Jeremy Corbyn goes from court jester to Queen snubber in 24 hours – so says the Sun

The press attacks have begun, with Corbyn blasted as hypocrite and traitor

 

The Sun didn’t waste time this week before attacking the new Labour party leader Jeremy Corbyn.

Monday’s front page ran with ‘Corbyn: abolish the army’, citing a speech from three years earlier. Is this front page news?

Since then the paper’s eagerness to paint Corbyn in a bad light has seen it commit a massive contradiction worth highlighting.

Here’s yesterday’s front page:

Sun 15 9 15

As the Sun Says column explained:

“Corbyn, a lifelong republican, will kiss the Queen’s hand and swear allegiance to secure millions in funding for Labour. […]

How many other ‘principles’ will be jettisoned before the scales fall from the eyes of his naive young supporters?”

It turns out the Sun’s own source for the story claims there was no link between the deference and the cash. But on today:

Sun 16 9 15

The story says:

“Jeremy Corbyn was last night accused of snubbing the Queen after he refused to sing the national anthem.

The left-wing Labour boss remained tight-lipped at the Battle of Britain memorial.”

In other words, within 24 hours the Sun went from calling Corbyn a court jester to saying he snubbed the Queen.

Imagine for a second what would have happened if he had declined to swear allegiance to the Queen but then did sing the national anthem at the memorial. Would the Sun have just reversed its front covers these last two days?

Whatever Corbyn does here he’s going to be accused of both hypocrisy and treachery. Such is the fate of a backbench rebel suddenly in the national spotlight. The Sun has clearly started as it means to go on: attack, attack, and attack again – consistency be damned.

Today’s story deserves another point, especially as every paper bar the Daily Mail has run it on page one.

There may be an argument that as Labour leader, Jeremy Corbyn should swallow his pride and sing the national anthem to avoid causing a row or annoying much of the electorate – especially at a memorial service for the country’s fallen.

But the fact is, neither Jeremy Corbyn nor anyone else may be forced to sing the national anthem.

As Graham Smith, CEO of Republic and Left Foot Forward contributor said today:

“If we live in a free country we must be free to not sing God Save The Queen. […]

Whatever your thoughts about Corbyn he has always been clear about his republicanism.

But moreoever, whether republican or not it can’t be right that people are brow-beaten into singing a religious ode to the Queen.”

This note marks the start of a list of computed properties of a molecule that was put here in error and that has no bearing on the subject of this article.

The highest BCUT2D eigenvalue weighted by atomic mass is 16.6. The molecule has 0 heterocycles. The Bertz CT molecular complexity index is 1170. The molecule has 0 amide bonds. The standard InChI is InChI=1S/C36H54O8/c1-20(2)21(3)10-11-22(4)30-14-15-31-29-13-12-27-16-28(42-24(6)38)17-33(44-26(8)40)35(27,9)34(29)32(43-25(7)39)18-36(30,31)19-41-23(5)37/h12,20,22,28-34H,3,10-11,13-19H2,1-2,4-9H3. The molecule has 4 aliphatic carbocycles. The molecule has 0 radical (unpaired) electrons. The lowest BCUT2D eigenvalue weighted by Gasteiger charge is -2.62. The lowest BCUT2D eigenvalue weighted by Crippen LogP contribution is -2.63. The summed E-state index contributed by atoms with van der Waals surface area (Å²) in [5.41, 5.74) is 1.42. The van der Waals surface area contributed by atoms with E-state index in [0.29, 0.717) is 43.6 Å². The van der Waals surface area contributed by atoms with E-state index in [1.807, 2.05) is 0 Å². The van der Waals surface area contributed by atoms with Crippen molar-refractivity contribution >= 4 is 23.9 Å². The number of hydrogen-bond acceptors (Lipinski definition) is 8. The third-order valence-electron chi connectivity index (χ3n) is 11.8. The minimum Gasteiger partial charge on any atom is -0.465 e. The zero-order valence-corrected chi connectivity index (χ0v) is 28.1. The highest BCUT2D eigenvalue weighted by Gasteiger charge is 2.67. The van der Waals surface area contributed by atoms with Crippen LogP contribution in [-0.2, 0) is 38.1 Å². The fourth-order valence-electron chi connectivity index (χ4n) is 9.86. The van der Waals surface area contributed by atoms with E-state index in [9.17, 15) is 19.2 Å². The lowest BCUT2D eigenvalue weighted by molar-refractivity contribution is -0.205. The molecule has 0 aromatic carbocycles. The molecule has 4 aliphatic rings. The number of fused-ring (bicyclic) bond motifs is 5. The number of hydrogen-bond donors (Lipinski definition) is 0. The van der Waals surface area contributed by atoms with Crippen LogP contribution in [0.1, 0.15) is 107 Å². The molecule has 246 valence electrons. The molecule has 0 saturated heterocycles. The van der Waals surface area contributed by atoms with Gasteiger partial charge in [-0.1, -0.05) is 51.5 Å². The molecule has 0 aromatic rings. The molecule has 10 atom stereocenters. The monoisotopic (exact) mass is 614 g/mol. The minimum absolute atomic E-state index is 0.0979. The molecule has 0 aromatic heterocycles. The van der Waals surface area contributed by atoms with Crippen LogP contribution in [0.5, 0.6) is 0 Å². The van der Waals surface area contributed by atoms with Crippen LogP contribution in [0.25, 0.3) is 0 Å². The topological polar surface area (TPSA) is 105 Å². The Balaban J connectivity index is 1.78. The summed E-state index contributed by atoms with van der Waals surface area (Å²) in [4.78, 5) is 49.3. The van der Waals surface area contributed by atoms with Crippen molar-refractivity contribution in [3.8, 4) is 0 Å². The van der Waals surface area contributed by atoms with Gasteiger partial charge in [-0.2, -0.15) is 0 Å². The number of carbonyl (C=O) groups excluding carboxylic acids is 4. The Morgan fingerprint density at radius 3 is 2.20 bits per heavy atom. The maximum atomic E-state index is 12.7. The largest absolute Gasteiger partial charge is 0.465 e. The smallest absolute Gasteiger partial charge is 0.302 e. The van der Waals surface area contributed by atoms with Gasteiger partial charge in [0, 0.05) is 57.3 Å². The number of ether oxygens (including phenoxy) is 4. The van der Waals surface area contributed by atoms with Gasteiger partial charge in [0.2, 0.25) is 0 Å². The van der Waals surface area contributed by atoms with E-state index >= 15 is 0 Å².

Even the most ardent monarchist would hopefully consider this reasonable.

The freedoms we are told were defended by the war must surely include the right not to sing if one chooses.

Adam Barnett is a staff writer at Left Foot Forward. Follow MediaWatch on Twitter

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24 Responses to “Jeremy Corbyn goes from court jester to Queen snubber in 24 hours – so says the Sun”

  1. stevep

    Let the Sun have it`s say, it`s a dying rag and it knows it.
    It was never as influential as it claimed to be, less so now.
    The peoples propaganda comic outlook has seen it`s day, most people will be using the internet for information via phones and tablets from now on and absorbing different views and opinions.
    Jeremy`s warmth, honesty and integrity will shine through all the vile crap the mucky rags can throw at him.
    There may well be a sea change coming.

  2. Cole

    However, JC made a prat of himself by not singing the national anthem, pointlessnessly pissing people off – including many Labour sympathisers. After all, it was at a ceremony to honour those who had fought and died in the battle against Nazism. He might have showed a bit of respect – and who cares if the words are a bit daft?

  3. Dark_Heart_of_Toryland

    Those who died fighting against Nazism, died in the cause of defending the right not to be forced to conform to mindless nationalist tribalism. It is therefore entirely appropriate, and respectful, that Corbyn exercised that right.
    It’s the 21st century: are we still expected to defer to meaningless rituals? What would have been the point of hypocrisy of singing? Personally, I’d rather Corbyn stuck his principles – at least he has some to stick to.

  4. Cole

    Of course. But Corbyn isn’t any old citizen nowadays. I’d have thought the least he could do was to sing the national anthem. Many of us who are Labour voters think of ourselves as patriotic and think he should have shown more respect to the people who saved us from Nazism – instead of indulging in leftist tokenism.

  5. Dark_Heart_of_Toryland

    I just don’t see how singing a notably naff song, expressing sentiments with which Corbyn very pubically disagrees, can be taken as a mark of ‘respect’.

    Rather, singing the song would have been a meaningless and hypcritical act of nationalist tokenism.

Comments are closed.